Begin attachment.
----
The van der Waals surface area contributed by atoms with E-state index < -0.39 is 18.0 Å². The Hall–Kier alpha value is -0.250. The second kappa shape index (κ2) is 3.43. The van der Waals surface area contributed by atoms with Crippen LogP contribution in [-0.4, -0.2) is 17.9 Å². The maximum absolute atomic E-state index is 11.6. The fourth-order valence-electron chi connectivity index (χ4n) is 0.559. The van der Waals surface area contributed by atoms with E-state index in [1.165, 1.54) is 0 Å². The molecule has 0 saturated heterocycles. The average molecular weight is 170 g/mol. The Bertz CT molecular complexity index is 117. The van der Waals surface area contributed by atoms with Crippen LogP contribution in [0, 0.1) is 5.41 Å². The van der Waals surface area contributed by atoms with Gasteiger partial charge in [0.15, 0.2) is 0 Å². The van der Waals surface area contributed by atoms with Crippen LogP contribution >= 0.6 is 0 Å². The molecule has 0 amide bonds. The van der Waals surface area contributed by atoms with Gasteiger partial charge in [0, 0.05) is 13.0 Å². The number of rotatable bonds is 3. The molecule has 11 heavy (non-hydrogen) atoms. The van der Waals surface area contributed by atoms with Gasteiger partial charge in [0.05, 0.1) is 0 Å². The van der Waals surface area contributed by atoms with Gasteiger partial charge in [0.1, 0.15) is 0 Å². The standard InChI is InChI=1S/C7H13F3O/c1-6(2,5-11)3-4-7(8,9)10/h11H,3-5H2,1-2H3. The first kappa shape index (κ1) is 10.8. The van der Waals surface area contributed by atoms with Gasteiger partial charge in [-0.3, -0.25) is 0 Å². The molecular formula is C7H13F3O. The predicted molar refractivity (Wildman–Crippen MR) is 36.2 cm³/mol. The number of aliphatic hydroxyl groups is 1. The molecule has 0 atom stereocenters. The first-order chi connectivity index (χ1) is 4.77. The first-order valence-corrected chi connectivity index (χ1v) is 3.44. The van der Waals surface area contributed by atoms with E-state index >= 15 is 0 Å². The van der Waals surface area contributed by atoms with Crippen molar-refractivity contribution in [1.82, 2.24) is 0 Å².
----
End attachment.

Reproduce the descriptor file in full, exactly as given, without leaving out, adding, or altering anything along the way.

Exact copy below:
The van der Waals surface area contributed by atoms with E-state index < -0.39 is 18.0 Å². The Hall–Kier alpha value is -0.250. The second kappa shape index (κ2) is 3.43. The van der Waals surface area contributed by atoms with Crippen LogP contribution in [-0.4, -0.2) is 17.9 Å². The maximum absolute atomic E-state index is 11.6. The fourth-order valence-electron chi connectivity index (χ4n) is 0.559. The van der Waals surface area contributed by atoms with E-state index in [1.165, 1.54) is 0 Å². The molecule has 0 saturated heterocycles. The average molecular weight is 170 g/mol. The Bertz CT molecular complexity index is 117. The van der Waals surface area contributed by atoms with Crippen LogP contribution in [0, 0.1) is 5.41 Å². The van der Waals surface area contributed by atoms with Gasteiger partial charge in [0.15, 0.2) is 0 Å². The van der Waals surface area contributed by atoms with Crippen LogP contribution >= 0.6 is 0 Å². The molecule has 0 amide bonds. The van der Waals surface area contributed by atoms with Gasteiger partial charge in [0, 0.05) is 13.0 Å². The number of rotatable bonds is 3. The molecule has 11 heavy (non-hydrogen) atoms. The van der Waals surface area contributed by atoms with Gasteiger partial charge in [0.05, 0.1) is 0 Å². The van der Waals surface area contributed by atoms with Gasteiger partial charge in [0.1, 0.15) is 0 Å². The standard InChI is InChI=1S/C7H13F3O/c1-6(2,5-11)3-4-7(8,9)10/h11H,3-5H2,1-2H3. The first kappa shape index (κ1) is 10.8. The van der Waals surface area contributed by atoms with Gasteiger partial charge in [-0.3, -0.25) is 0 Å². The molecular formula is C7H13F3O. The predicted molar refractivity (Wildman–Crippen MR) is 36.2 cm³/mol. The number of aliphatic hydroxyl groups is 1. The molecule has 0 atom stereocenters. The first-order chi connectivity index (χ1) is 4.77. The first-order valence-corrected chi connectivity index (χ1v) is 3.44. The van der Waals surface area contributed by atoms with E-state index >= 15 is 0 Å². The van der Waals surface area contributed by atoms with Crippen molar-refractivity contribution in [1.82, 2.24) is 0 Å².